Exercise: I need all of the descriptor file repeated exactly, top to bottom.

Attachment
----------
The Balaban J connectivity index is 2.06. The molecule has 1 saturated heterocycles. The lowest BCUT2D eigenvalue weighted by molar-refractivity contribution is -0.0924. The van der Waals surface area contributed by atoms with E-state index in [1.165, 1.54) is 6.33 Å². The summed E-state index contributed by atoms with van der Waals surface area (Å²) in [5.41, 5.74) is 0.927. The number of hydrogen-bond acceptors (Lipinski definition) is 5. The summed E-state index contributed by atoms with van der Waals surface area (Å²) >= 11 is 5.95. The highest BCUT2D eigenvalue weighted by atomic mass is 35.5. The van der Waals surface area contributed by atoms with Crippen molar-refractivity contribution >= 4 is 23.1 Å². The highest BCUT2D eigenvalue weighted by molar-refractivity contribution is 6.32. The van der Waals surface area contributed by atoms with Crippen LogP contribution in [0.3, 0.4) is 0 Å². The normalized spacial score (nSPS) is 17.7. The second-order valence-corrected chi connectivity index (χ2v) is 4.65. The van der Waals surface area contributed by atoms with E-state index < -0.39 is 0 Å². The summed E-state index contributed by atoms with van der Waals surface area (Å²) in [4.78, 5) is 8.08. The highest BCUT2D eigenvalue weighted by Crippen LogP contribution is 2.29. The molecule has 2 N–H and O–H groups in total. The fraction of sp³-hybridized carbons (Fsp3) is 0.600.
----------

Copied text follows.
The Balaban J connectivity index is 2.06. The molecule has 1 saturated heterocycles. The lowest BCUT2D eigenvalue weighted by molar-refractivity contribution is -0.0924. The van der Waals surface area contributed by atoms with E-state index in [1.165, 1.54) is 6.33 Å². The summed E-state index contributed by atoms with van der Waals surface area (Å²) in [5.41, 5.74) is 0.927. The number of hydrogen-bond acceptors (Lipinski definition) is 5. The summed E-state index contributed by atoms with van der Waals surface area (Å²) >= 11 is 5.95. The highest BCUT2D eigenvalue weighted by atomic mass is 35.5. The van der Waals surface area contributed by atoms with Crippen molar-refractivity contribution >= 4 is 23.1 Å². The highest BCUT2D eigenvalue weighted by molar-refractivity contribution is 6.32. The van der Waals surface area contributed by atoms with Crippen LogP contribution in [0.3, 0.4) is 0 Å². The normalized spacial score (nSPS) is 17.7. The second-order valence-corrected chi connectivity index (χ2v) is 4.65. The van der Waals surface area contributed by atoms with E-state index < -0.39 is 0 Å². The summed E-state index contributed by atoms with van der Waals surface area (Å²) in [4.78, 5) is 8.08. The highest BCUT2D eigenvalue weighted by Crippen LogP contribution is 2.29. The molecule has 2 N–H and O–H groups in total. The fraction of sp³-hybridized carbons (Fsp3) is 0.600.